I’ve recently undertaken a photography course with the Photography Institute. I’m doing this for 2 main reasons. Firstly, feedback on my photography is the best way to improve. I’ve tried Flickr, and the only feedback you get (if any at all) are throw away remarks, ‘great photo’, ‘wonderful work’, etc, etc. I will admit, I’m guilty of posting these same throw away remarks. But no more. The second reason is that challenges set by someone else are usually harder and take you out of your comfort zone, forcing you to work harder and think differently.
So far the course is fairly technical, covering a lot of what I already know, aperture, shutter speed, ISO and depth of field. However, I now have a much deeper under standing of how these work and there relationship with each other.
My second assignment was to take an object, photograph it then explain the experience (of course it was a lot more in-depth than that, but I’m paying to do this so I’m not giving all the juicy details away).
Initially I had a couple of objects in mind. I love to cook and have a professional cooks knife that I use everyday, sleek, shiny, sharp as a razor. Or maybe the bizarre star shaped bottle of liquor from my wedding day, filled with a clear syrupy liquid. Another idea was my watch, steal and intricate, with a glass back so you can see all the movements. The problem is all these items are hard, with little or no texture. I wanted to photograph something that was personal, but something with character. Then it hit me, on my desk in front of me I have a tiny wooden boat with the phrase, “there is no set path follow your heart”, on the sail. The grain of the wood can be seen through the blue paint and the weave of the sail is rough, but the edges are soft.
So now I had my object, I sat down and thought about how I wanted to photograph it. I wanted it big to fill the shot, because its small but has a powerful message. I wanted it to be bright and inspirational to reflect the message. Finally I didn’t want anything else in the shot, so the boat was the sole focus. I wanted to back light it, to give it a celestial feel.
I looked round my flat, looking for the perfect place to photograph my little boat. I decided that the windowsill was perfect. It gave me lots of natural light coming in behind the boat. Cropping in close on the boat would mean that anything in the background outside would be blurred well out of focus. When I set up my shot I set it as I saw it in my mind. I got as close as my lens would allow me to, level with boat. I had the boat central in the shot, with the idea to crop out the additional background post shooting. If I had a macro lens I wouldn’t have had this problem and could have framed the shot exactly as I wanted. I set the ISO at 100 then the f stop to 1.8 for a narrow depth of field, this way the background would be really blurred out. Finally I set the shutter to expose the boat correctly. I knew this would give a really bright background. A quick look at the preview and I knew the shot was as I saw it in my head, but it wasn’t as dramatic or interesting as I thought it would be.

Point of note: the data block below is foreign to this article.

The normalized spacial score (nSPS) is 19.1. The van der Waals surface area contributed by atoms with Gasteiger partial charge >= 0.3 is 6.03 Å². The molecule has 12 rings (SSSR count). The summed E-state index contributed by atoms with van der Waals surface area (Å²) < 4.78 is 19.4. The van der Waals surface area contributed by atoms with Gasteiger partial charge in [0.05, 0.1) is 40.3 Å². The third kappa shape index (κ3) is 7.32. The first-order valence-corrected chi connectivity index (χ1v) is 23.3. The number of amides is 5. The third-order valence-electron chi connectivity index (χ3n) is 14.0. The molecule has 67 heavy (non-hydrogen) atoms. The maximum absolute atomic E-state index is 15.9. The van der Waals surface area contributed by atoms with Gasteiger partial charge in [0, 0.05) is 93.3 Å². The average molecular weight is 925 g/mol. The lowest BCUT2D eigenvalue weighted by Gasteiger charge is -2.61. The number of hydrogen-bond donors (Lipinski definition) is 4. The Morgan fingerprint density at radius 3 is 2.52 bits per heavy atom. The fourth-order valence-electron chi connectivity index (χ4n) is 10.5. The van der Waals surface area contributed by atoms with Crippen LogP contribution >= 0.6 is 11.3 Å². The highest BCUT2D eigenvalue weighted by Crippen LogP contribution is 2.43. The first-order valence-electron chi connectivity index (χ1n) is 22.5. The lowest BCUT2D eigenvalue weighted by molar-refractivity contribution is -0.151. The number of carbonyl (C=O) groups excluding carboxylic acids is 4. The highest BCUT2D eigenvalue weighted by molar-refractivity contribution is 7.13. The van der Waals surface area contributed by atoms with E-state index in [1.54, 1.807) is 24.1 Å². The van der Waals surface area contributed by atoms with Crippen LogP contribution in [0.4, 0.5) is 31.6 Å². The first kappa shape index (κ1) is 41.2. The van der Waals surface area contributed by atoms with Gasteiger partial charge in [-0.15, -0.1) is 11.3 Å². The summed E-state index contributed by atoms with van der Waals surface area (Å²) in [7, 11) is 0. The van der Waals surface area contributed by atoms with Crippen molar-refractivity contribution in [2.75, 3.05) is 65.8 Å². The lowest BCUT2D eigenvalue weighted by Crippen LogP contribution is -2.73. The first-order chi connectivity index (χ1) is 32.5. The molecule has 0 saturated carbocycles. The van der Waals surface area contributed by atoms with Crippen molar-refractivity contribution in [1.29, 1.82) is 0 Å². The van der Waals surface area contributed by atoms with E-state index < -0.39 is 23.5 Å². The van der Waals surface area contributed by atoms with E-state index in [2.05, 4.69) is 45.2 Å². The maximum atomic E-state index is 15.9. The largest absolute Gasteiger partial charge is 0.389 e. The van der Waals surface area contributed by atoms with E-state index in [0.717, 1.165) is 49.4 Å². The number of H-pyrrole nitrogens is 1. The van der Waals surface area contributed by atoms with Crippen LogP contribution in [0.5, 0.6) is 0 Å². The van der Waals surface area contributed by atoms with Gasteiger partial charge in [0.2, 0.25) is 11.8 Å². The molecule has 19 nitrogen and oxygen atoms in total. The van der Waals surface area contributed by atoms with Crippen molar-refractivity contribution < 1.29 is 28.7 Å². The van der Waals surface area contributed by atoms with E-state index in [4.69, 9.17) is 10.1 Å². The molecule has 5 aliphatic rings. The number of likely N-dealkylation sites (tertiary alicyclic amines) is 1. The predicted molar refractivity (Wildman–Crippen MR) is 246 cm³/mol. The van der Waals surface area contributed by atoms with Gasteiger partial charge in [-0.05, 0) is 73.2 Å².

I took the camera off the tripod and moved round the boat, looking for a new angle. It didn’t work from above, all I could see was the white windowsill, and that was too distracting. Low down looking up was better but didn’t feel right. It was now I realised that it wasn’t just the angle, but the space around and the framing of the boat that wasn’t working. I moved the boat around in the viewfinder, settling when the boat was in the bottom left. It felt natural, as if it was moving forward into the space on the right. Positioning it at the very bottom of the frame, so none of the windowsill was visible, makes it feel like it was floating on water. I put the camera back on the tripod, set the shot up, checked all the settings and pressed the button. A quick look on the preview and I was sure this was right. I popped the card into the computer to get a better look. The type on the sail was not in focus. But the spherical aberration of the light coming through the trees in the background really work for me and help give it a magical feel.
Back to the camera, I really wanted to get the message on the sail as sharp as possible. I refocused, took another shot. Still soft. Try again, and again. It wasn’t working. I decided to try and reduce the aperture and widen the depth of field. I was very close and at f1.8. I changed the aperture to f2.8. Bingo, the type was sharp.
I put the image on the computer, set it to fill the screen, sat back and looked at it. The image was better than my first vision. The positioning and crop, the spherical aberration, and the light glowing around the edge of the sail were not part of my initial idea, but they developed through my experimentation. Together they created an image that I believe portrays my idea perfectly.
This exercise was really interesting. Thinking about the process of visualising the photo I wanted to achieve, changed the way I took the photo. My initial vision came to me quite quickly once I really thought about the object in my hands. Even though it didn’t work exactly as I saw it, the subsequent experimentation came from me wanting to depict the object in a certain way. Before this exercise, if I had been asked to take a photo of an object, I would have randomly picked something. Put it in front of me and snapped away.